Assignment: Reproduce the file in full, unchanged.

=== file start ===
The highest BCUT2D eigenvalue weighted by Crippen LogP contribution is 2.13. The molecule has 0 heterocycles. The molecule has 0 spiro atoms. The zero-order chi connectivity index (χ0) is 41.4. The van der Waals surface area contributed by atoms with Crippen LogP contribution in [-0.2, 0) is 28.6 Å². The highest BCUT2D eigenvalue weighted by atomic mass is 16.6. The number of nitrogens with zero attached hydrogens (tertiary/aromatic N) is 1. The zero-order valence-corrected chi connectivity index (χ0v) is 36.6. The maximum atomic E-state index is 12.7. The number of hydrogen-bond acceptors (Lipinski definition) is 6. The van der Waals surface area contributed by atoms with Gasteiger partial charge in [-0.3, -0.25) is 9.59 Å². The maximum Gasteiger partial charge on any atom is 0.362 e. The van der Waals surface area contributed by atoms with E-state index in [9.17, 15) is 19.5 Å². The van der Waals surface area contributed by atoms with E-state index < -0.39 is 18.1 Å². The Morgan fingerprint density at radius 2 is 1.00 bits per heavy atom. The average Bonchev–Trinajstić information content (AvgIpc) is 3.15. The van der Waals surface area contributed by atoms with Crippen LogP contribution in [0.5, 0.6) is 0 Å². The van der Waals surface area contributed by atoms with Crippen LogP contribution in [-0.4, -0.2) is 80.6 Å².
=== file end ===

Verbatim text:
The highest BCUT2D eigenvalue weighted by Crippen LogP contribution is 2.13. The molecule has 0 heterocycles. The molecule has 0 spiro atoms. The zero-order chi connectivity index (χ0) is 41.4. The van der Waals surface area contributed by atoms with Crippen LogP contribution in [-0.2, 0) is 28.6 Å². The highest BCUT2D eigenvalue weighted by atomic mass is 16.6. The number of nitrogens with zero attached hydrogens (tertiary/aromatic N) is 1. The zero-order valence-corrected chi connectivity index (χ0v) is 36.6. The maximum atomic E-state index is 12.7. The number of hydrogen-bond acceptors (Lipinski definition) is 6. The van der Waals surface area contributed by atoms with Gasteiger partial charge in [-0.3, -0.25) is 9.59 Å². The maximum Gasteiger partial charge on any atom is 0.362 e. The van der Waals surface area contributed by atoms with E-state index in [9.17, 15) is 19.5 Å². The van der Waals surface area contributed by atoms with E-state index < -0.39 is 18.1 Å². The Morgan fingerprint density at radius 2 is 1.00 bits per heavy atom. The average Bonchev–Trinajstić information content (AvgIpc) is 3.15. The van der Waals surface area contributed by atoms with Crippen LogP contribution in [0.5, 0.6) is 0 Å². The van der Waals surface area contributed by atoms with Crippen LogP contribution in [-0.4, -0.2) is 80.6 Å².